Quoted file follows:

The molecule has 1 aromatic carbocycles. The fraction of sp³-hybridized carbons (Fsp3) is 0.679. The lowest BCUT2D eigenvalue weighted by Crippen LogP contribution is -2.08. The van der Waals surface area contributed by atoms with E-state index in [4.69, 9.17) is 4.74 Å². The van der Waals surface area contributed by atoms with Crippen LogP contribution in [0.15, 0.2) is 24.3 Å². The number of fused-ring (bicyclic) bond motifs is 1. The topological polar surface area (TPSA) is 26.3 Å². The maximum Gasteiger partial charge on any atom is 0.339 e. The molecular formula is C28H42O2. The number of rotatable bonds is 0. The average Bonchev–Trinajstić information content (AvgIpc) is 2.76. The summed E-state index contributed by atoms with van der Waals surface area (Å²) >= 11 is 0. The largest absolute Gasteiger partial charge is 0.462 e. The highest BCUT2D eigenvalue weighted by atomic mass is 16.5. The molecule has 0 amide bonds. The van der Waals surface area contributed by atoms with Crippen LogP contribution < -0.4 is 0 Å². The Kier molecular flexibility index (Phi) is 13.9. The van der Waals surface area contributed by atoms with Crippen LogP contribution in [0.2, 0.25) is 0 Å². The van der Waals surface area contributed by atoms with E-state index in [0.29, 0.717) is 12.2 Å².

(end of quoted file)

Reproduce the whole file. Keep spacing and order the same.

The molecule has 1 aromatic carbocycles. The fraction of sp³-hybridized carbons (Fsp3) is 0.679. The lowest BCUT2D eigenvalue weighted by Crippen LogP contribution is -2.08. The van der Waals surface area contributed by atoms with E-state index in [4.69, 9.17) is 4.74 Å². The van der Waals surface area contributed by atoms with Crippen LogP contribution in [0.15, 0.2) is 24.3 Å². The number of fused-ring (bicyclic) bond motifs is 1. The topological polar surface area (TPSA) is 26.3 Å². The maximum Gasteiger partial charge on any atom is 0.339 e. The molecular formula is C28H42O2. The number of rotatable bonds is 0. The average Bonchev–Trinajstić information content (AvgIpc) is 2.76. The summed E-state index contributed by atoms with van der Waals surface area (Å²) >= 11 is 0. The largest absolute Gasteiger partial charge is 0.462 e. The highest BCUT2D eigenvalue weighted by atomic mass is 16.5. The molecule has 0 amide bonds. The van der Waals surface area contributed by atoms with Crippen LogP contribution < -0.4 is 0 Å². The Kier molecular flexibility index (Phi) is 13.9. The van der Waals surface area contributed by atoms with Crippen LogP contribution in [0.2, 0.25) is 0 Å². The van der Waals surface area contributed by atoms with E-state index in [0.29, 0.717) is 12.2 Å².